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chrisshore
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re: Slideshow: A brief history of memory
chrisshore   12/5/2012 10:16:45 AM
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Not to mention the absolutely wonderful "rope memory" used in the Apollo Guidance Computer systems. A form of almost physically indestructible ROM in which the memory contents were encoded (literally "hard-wired") by weaving (by hand) the sensor wires in and out of a string of ferrite cores. Changing the contents of the memory meant unravelling the string and re-weaving the wires. http://en.wikipedia.org/wiki/Core_rope_memory

SylvieBarak
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re: Slideshow: A brief history of memory
SylvieBarak   12/5/2012 6:17:53 AM
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Lest we forget.... ;)

steveDS
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re: Slideshow: A brief history of memory
steveDS   12/4/2012 3:34:15 PM
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Pictures here: http://vipclubmn.org/Memory.html

steveDS
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re: Slideshow: A brief history of memory
steveDS   12/4/2012 3:06:09 PM
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Sperry Univac had a drum memory that was ~6 feet in diameter and ~18 inchs wide. Had a head per track so no moving parts except the drum. Because of the large diameter it did not have to rotate very fast to get a high speed at the R/W head

Kristin Lewotsky
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re: Slideshow: A brief history of memory
Kristin Lewotsky   12/3/2012 8:22:05 PM
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Apparently, I was having an out-of-body experience when I calculated 750 kHz--the actual figure is around 200 Hz. Good catch.

andyzg
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re: Slideshow: A brief history of memory
andyzg   12/1/2012 9:52:59 PM
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hmmm. in the mid 80ies there was a type of Intel memory that acted as SRAM, but upon power failure was able to write the whole array into EEPROM or Flash cells, in parallel, before power was gone. don't remember the name though...

Jack.L
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re: Slideshow: A brief history of memory
Jack.L   12/1/2012 8:58:20 PM
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Cool article by the way. There were a few technologies I had never heard of.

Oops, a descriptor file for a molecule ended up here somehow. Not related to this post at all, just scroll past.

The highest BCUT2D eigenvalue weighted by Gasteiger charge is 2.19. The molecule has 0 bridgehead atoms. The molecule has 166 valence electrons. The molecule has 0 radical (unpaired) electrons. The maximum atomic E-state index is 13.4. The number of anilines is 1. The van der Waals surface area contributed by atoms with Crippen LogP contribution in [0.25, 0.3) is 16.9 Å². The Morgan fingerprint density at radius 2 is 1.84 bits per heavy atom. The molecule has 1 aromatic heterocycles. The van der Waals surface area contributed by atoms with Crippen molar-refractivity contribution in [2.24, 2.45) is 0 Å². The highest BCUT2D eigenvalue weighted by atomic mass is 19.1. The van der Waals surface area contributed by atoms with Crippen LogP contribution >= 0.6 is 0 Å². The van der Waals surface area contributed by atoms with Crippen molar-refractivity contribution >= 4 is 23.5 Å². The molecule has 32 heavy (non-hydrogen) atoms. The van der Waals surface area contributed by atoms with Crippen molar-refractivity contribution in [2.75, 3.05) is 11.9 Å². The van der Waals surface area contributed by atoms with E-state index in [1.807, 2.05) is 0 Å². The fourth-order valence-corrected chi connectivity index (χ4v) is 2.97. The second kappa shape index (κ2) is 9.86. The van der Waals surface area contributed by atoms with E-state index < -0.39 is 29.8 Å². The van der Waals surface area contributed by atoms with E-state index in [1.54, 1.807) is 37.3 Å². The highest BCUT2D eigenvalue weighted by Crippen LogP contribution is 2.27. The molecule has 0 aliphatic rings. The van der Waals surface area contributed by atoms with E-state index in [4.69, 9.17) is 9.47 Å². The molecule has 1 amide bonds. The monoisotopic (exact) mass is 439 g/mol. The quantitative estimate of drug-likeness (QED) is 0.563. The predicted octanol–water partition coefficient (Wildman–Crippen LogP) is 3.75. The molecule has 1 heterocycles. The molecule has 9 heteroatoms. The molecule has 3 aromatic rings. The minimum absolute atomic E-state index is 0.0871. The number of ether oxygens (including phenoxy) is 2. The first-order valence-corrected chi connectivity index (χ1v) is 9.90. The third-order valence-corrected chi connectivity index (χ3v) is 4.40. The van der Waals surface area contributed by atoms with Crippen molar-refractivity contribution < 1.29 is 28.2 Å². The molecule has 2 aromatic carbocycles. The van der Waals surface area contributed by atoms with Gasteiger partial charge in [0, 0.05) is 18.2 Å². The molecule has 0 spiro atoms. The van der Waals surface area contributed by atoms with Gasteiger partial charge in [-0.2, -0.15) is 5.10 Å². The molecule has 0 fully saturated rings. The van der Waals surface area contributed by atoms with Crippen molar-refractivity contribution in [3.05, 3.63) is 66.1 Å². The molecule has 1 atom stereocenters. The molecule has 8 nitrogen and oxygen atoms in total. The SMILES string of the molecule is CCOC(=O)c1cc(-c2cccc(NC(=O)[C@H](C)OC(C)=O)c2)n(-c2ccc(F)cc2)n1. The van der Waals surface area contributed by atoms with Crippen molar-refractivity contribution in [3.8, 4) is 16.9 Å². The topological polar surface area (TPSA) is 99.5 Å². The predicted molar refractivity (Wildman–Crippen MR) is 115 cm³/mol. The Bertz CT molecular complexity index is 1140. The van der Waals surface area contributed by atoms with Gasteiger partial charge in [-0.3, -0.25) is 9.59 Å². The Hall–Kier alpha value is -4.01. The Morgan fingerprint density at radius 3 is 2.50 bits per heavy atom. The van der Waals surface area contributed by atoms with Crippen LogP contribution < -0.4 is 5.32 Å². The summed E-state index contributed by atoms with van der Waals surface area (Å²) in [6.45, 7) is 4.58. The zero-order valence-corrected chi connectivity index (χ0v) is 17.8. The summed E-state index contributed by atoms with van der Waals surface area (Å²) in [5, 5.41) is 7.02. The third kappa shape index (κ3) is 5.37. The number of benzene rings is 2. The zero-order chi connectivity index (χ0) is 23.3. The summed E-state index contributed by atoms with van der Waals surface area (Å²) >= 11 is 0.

Jack.L
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CEO
re: Slideshow: A brief history of memory
Jack.L   12/1/2012 8:55:42 PM
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I actually "touched" magnetic core memory in the late 80's in a professional capacity. It was used in some Allan Bradley PLCs that were in an industrial plant I worked in as a student engineer. Hard to believe it was still in use as little as 25 years ago in functioning equipment.

Kevin Neilson
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re: Slideshow: A brief history of memory
Kevin Neilson   12/1/2012 2:20:54 AM
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This was really interesting. Good work. I'm dubious of one stat, though: it doesn't seem possible that the magnetic drum rotated at 750,000 rotations per second. In fact, that most definitely can't be true. Sometimes in my HDL code when I use a delay line or Johnson ring I call it a mercury line. It's the same concept. The springs in old reverb units are similar--they're basically FIFOs.

DResnick
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re: Slideshow: A brief history of memory
DResnick   11/30/2012 2:26:53 PM
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In addition to the magnetic core implementation shown, there were other variations according to the number of wires through each core. There were 2, 3, 4, and 5 wire varieties. In the 2-wire type, all the bits in a row are accessed at the same time. The Control Data Star-100 used this type of memory.

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